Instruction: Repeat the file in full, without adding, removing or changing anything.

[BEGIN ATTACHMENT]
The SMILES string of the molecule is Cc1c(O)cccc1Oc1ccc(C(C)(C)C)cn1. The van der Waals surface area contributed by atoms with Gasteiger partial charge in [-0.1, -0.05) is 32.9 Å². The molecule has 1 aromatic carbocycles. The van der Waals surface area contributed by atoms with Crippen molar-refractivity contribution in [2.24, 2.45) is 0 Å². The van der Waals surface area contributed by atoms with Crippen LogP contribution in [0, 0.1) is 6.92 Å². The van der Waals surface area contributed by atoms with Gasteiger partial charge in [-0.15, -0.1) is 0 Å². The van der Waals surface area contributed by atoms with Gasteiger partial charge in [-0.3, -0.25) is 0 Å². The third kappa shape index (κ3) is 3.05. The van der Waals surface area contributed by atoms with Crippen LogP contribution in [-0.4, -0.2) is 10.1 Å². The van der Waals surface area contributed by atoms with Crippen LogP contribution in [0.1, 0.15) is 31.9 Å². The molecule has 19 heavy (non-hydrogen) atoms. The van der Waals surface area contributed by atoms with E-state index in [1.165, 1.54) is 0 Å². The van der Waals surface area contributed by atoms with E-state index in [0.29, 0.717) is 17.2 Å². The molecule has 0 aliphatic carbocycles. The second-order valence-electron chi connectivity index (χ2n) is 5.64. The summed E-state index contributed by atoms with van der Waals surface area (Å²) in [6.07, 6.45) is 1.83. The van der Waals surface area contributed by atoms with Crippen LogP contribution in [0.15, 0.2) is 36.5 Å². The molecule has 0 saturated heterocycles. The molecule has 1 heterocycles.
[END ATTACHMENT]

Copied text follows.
The SMILES string of the molecule is Cc1c(O)cccc1Oc1ccc(C(C)(C)C)cn1. The van der Waals surface area contributed by atoms with Gasteiger partial charge in [-0.1, -0.05) is 32.9 Å². The molecule has 1 aromatic carbocycles. The van der Waals surface area contributed by atoms with Crippen molar-refractivity contribution in [2.24, 2.45) is 0 Å². The van der Waals surface area contributed by atoms with Crippen LogP contribution in [0, 0.1) is 6.92 Å². The van der Waals surface area contributed by atoms with Gasteiger partial charge in [-0.15, -0.1) is 0 Å². The van der Waals surface area contributed by atoms with Gasteiger partial charge in [-0.3, -0.25) is 0 Å². The third kappa shape index (κ3) is 3.05. The van der Waals surface area contributed by atoms with Crippen LogP contribution in [-0.4, -0.2) is 10.1 Å². The van der Waals surface area contributed by atoms with Crippen LogP contribution in [0.1, 0.15) is 31.9 Å². The molecule has 19 heavy (non-hydrogen) atoms. The van der Waals surface area contributed by atoms with E-state index in [1.165, 1.54) is 0 Å². The van der Waals surface area contributed by atoms with E-state index in [0.29, 0.717) is 17.2 Å². The molecule has 0 aliphatic carbocycles. The second-order valence-electron chi connectivity index (χ2n) is 5.64. The summed E-state index contributed by atoms with van der Waals surface area (Å²) in [6.07, 6.45) is 1.83. The van der Waals surface area contributed by atoms with Crippen LogP contribution in [0.15, 0.2) is 36.5 Å². The molecule has 0 saturated heterocycles. The molecule has 1 heterocycles.